BOAT BUILDING AT GALMPTON CREEK
Dolphin Boatyard, situated in Galmpton Creek on the river Dart, has not changed hands too many times over the years – In fact only 3 times in nearly 170 years.
The first recorded sale was from the Duchy of Cornwall to William Hall in 1850, Mr Hall having been a tenant of the Duchy for a number of years before that time.
By 1868 Mr Wiliam Hall had a thriving shipyard business.
When Mr William Hall retired the yard passed to his nephew, Stanley Bernard Hall in 1924 and Hall’s Shipyard became an even greater hive of industry.
There were boatyards on both sides of the creek namely Gibbs (later Sanders) and Halls. Both turning out the traditional mule stern trawlers for the Brixham Fishing Fleet as well as individual craft. The yards built some 300 plus trawlers between them over a 100 year period.
During the World War II years, both yards were pressed into service to build craft for Coastal Forces. Gibbs/Sanders yard coming under the management of Curtis of Looe, who had also taken over the boat building at Totnes, whilst Hall’s Shipyard was given the responsibility of managing their own team.
S.B. Hall must have worked around the clock as records show that, during the period, they built and launched a total of 25 craft = 4 a year when they usually took some year to 18 months to build.!
(6 MGB’s (Motor Gun Boats) 6 MTB’s (Motor Torpedo Boats, 4 Fairmile B ML’s (Motor Launches), 3 Wartime MFV’s (Armed Fishing Boats) and 4 HSL’s (High Speed Launches).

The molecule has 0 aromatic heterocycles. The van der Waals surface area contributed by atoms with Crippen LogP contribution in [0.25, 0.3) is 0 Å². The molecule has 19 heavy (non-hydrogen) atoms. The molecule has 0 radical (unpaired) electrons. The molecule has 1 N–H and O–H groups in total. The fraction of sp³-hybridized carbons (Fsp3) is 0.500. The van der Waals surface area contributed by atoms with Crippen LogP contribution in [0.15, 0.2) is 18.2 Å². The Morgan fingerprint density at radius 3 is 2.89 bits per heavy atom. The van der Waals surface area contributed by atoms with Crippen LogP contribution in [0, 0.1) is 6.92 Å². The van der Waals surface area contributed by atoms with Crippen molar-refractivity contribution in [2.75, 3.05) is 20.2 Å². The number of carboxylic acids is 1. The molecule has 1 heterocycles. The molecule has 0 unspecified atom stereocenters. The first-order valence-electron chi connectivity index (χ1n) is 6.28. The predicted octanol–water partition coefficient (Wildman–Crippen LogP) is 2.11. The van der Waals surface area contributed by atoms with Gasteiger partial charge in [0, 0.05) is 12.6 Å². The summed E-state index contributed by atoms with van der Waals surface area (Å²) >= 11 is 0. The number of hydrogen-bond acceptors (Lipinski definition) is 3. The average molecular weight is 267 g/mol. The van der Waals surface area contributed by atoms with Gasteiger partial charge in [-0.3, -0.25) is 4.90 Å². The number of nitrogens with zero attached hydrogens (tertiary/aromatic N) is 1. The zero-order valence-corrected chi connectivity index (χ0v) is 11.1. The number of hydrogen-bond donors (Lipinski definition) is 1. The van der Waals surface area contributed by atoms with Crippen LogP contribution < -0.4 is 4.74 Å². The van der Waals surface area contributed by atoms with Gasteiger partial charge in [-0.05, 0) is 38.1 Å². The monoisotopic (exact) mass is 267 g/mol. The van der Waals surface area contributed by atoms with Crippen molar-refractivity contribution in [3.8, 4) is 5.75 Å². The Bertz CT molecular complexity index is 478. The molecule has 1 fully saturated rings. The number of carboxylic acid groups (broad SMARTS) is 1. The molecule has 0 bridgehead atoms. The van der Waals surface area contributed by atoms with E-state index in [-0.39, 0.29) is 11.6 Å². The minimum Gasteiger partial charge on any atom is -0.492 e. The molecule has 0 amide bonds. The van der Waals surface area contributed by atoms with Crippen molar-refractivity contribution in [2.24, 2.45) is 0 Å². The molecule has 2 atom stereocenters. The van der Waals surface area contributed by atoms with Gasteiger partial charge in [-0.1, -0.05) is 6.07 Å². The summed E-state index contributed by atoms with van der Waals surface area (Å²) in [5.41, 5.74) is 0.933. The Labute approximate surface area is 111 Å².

The build time being 8 weeks on average utilising the two undercover slips in existence at that time and two grids. In between building the yard was also responsible for general repairs of craft stationed at Dartmouth.
Mr Hall retired in 1956 when the yard was sold to John Perrett and renamed the Dolphin Boatyard.
Once again the yard saw the production of yachts and motor boats but it was also home to the famous Western Lady Ferry Service which the Perrett’s bought from The Edhouses in 1963. The ships plied their passenger boat trade between Brixham & Torquay and to the river Dart in the summer months and would be laid up for routine maintenance and repair each winter at Dolphin Boatyard.
Boat building stopped in 1971 for the yard to concentrate on boat repairs and moorings and operating the passenger boats.
Due to ill health the passenger boats were reduced from four to two in 2007 and then sold off altogether in 2012.
The yard had been going through a period of non-activity and general decline for a number of years until the decision was made to sell it – but with the provision that it continued as a working boat yard for as long as possible.
In 2014 Ben Morris became the new owner and it is his aim to restore the yard to its former glory.